Gold Diggers of 1935 Screen 2 articles

Gold Diggers of 1935


Gold Diggers of 1935 Poster
  • Though less skilled at directing light comedy and backstage drama than the makers of his earlier musical masterworks, such as “42nd Street” and “Footlight Parade,” and though saddled with a story that trapped him in a milieu far less immediately appealing than the world of New York theatre (namely, a resort hotel for the rich and ridiculous), Berkeley lent “Gold Diggers of 1935” an original hectic tone.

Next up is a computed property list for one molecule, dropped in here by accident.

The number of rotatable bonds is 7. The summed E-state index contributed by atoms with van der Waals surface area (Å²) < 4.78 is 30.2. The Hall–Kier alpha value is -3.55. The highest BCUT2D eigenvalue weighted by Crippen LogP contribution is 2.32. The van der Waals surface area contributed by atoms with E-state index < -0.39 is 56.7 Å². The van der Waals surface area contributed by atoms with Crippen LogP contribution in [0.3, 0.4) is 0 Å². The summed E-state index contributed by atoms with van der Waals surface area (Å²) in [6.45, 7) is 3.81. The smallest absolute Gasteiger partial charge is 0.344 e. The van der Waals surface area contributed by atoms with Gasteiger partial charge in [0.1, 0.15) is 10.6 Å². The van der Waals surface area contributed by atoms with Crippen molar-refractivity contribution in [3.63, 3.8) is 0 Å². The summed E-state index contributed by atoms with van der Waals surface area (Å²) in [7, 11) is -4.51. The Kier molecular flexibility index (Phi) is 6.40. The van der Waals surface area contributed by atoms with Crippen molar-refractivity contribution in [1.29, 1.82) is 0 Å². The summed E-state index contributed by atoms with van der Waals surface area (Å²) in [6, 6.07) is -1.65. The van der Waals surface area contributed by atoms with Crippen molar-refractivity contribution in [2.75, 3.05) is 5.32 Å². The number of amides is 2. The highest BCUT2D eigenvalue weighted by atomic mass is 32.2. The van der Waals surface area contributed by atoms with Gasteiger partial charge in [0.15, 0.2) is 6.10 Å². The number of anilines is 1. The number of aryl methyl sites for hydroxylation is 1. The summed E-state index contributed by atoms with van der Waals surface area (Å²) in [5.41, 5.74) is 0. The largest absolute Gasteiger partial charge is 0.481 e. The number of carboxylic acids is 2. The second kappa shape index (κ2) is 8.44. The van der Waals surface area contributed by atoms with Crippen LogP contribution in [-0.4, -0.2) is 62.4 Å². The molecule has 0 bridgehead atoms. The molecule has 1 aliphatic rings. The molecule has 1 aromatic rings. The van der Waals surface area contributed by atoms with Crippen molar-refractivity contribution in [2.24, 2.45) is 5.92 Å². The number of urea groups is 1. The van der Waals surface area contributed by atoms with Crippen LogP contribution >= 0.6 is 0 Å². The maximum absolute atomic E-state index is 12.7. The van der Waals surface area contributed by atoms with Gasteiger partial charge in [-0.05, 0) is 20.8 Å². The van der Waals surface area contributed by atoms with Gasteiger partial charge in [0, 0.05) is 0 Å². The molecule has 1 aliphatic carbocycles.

• The spectacle of said spree, much like the hotel itself, is a consumerist fantasy designed to astonish Depression-era viewers, though the filmmakers also acknowledge the hard work of the hotel employees who keep the fantasy running. GOLD DIGGERS OF 1935 opens with a spiffy montage of the various employees getting the hotel to tip-top shape; in its dynamic editing and camera angles, the sequence feels like a capitalist variation on early Soviet filmmaking.